I am one lucky son-of-a-gun.
By the time you read this, barring some sort of horrific problem or scheduling error, I will be one of the more than 400,000 people in Manitoba who has received a COVID-19 vaccine. You may have noticed on this week’s front page that eligibility requirements for COVID-19 vaccines in northern Manitoba have opened up pretty wide this week. As of Monday morning (and I know because I called the provincial hotline literally seconds after the change went into effect), anyone over 18 years old who lives in northern Manitoba or who works here (including people in Creighton and Denare Beach, if you spend a lot of time in Manitoba) can get their first dose.
I came through fine after the shot, with few side effects - the only one I had was a slightly sore left bicep, which is where I got my shot. I know some people who have had slightly more severe side effects - chills, nausea, more severe arm pain - but I don't know a single person in my own life who's had the shot and now regrets it.
It brings with it a feeling of hope that feels almost foreign right now. We, as a region, have had very few reasons to feel positive in the last little while. This is a light at the end of the tunnel that’s been the last year or so - a long, difficult, tedious slog. Sitting at home has never felt more arduous. I haven’t seen more people in Flin Flon this excited about “getting the dose” since… well, ever. Especially since the phrase “getting the dose”, until fairly recently, wasn’t exactly positive.
This is also a rare occasion, in that it’s making me have to tip my cap to the provincial government. I’ve been almost consistently opposed to so many provincial policies - restricting things too late, making changes that don’t make sense, not bothering to enforce the orders that are on the books, et cetera - that I almost didn’t remember what a good provincial COVID-19 policy looked like.
The best policy, before this opening up of vaccines, was providing vaccine doses to First Nations early, once the first shipments of vaccine arrived. If you look at where within the Northern Health Region (NHR) people are getting sick, it’s pretty staggering - by far, Indigenous communities have been harder hit by COVID-19 cases. The Island Lake district, way over yonder by the Ontario border in the crook of Manitoba’s elbow, has seen more than 1,600 people and counting get sick.
That said, cases are high in so many areas. Almost a thousand people have gotten sick in and around Thompson, almost 700 in Cross Lake/Pimicikamak Cree Nation, almost 600 in The Pas/OCN.
Here in the Flin Flon district - which covers Snow Lake, Cranberry Portage, Sherridon and other areas, including cabin country and various subdivisions and smaller communities - we’ve been extraordinarily lucky so far. Since COVID-19 first washed up on our shores over a year ago, we’ve had a total of 140 cases. That total has slowly grown in recent months, but that number is remaining - somewhat - stable.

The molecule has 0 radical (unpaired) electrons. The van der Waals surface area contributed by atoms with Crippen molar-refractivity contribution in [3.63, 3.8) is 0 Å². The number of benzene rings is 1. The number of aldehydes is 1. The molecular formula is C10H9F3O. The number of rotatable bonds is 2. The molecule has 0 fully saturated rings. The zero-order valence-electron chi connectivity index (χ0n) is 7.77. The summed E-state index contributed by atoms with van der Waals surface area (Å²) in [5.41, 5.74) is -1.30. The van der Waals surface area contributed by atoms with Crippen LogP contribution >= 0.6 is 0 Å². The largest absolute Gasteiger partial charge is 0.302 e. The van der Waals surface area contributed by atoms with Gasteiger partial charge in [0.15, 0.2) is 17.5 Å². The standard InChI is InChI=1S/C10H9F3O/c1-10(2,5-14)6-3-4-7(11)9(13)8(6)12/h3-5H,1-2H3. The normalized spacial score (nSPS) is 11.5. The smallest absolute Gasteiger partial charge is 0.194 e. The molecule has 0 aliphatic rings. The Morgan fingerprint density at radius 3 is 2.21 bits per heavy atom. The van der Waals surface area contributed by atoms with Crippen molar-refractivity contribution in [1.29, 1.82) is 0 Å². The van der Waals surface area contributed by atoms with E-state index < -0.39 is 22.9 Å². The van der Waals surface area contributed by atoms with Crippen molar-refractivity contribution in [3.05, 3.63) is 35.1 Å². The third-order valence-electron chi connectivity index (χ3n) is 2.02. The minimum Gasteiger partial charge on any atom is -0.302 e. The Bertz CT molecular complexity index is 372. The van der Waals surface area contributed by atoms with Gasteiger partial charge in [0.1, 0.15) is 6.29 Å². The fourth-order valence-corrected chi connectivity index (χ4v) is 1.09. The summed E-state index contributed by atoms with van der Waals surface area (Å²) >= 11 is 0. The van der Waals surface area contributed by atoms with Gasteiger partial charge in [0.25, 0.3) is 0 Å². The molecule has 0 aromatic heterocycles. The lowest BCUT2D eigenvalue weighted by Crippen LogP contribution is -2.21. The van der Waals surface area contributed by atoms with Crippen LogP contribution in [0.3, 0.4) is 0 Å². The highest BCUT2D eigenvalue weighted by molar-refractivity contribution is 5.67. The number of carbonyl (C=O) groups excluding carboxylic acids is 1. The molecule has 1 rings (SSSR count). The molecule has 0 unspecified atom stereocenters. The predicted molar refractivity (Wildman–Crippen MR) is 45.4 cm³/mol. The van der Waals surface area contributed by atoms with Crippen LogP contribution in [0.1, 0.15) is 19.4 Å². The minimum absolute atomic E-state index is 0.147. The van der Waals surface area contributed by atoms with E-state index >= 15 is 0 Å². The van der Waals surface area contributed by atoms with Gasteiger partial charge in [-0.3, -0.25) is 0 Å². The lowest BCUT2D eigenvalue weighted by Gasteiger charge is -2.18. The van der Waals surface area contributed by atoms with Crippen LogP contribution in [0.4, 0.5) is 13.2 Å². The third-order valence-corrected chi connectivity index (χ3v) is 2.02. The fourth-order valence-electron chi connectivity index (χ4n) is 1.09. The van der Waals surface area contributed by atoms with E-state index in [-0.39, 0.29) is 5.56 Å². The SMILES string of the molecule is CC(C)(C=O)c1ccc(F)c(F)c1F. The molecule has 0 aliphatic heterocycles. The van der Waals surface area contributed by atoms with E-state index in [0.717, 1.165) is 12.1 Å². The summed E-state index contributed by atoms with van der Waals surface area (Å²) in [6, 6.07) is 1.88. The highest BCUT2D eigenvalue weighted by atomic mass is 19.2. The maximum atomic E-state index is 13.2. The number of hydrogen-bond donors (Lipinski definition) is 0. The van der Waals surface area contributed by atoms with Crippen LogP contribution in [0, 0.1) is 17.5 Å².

Meanwhile, a place like The Pas/OCN is a bit smaller than twice the size of Flin Flon - their caseload is more than four times higher. Thompson is just under three times bigger than Flin Flon, but they have had exactly seven times as many cases. Hell, Pukatawagan/Mathias Colomb Cree Nation has much fewer people than Flin Flon does and they’ve had the misfortune of having over triple the cases we’ve had here.
We’re all lucky sons-of-guns. We can all now - assuming you’re over 18 years old, which, by the virtue of the fact you’re reading a newspaper opinion column, I’m guessing you likely are - get a first dose of the shot.
I have only one piece of advice for everybody else getting the shot. It’s simple - don’t get cocky.
The vaccines we have for COVID-19 are the most effective means we have to kill off this damned virus, but they need time to work and there are still people around who either can’t have, couldn’t get or shouldn’t have their shots yet.
Getting your shot doesn’t mean you just get to throw away your mask, get up close and personal on people and talk moistly at them to your heart’s content. This stuff takes time to work. The first dose takes about two weeks to fully kick in, and after that, you have to have a second dose - which aren’t even being booked right now, except for certain seniors and medical personnel - which takes another two weeks to fully kick in.
Getting the dose does not mean you’re 10 feet tall and bulletproof. It’s not super soldier serum. It’s the first step you can take on your way back to normal. It’s not a blanket waiver to throw parties or travel around willy-nilly or do everything you couldn’t before - at least, not yet. There will be a time for all that and while it isn’t right now, it’s getting closer and closer every day.
Another important thing is that any health care issue in the north stacks on top of existing health issues down south - after all, people in most need of care within the NHR typically end up in Winnipeg, where the situation is not exactly rosy and variants of concern are rising. So many COVID-19 cases in the north have come from major cities, with people getting exposed in all manner of methods and places. Avoiding the illness at all cost doesn’t just help you - it helps your family, friends, community and even other communities. People you will likely never meet may live longer if you choose to keep things low to the ground for the time being.
So, that’s it for the words of advice. Take it or don’t. I can only suggest what seems to make the most sense to me, looking at the evidence and science regarding COVID-19 - and, for the first time, relating my own experience.
Go get the dose. Let’s get back on the road to normal life. I’ll see you around.
Let’s be lucky sons-of-guns together.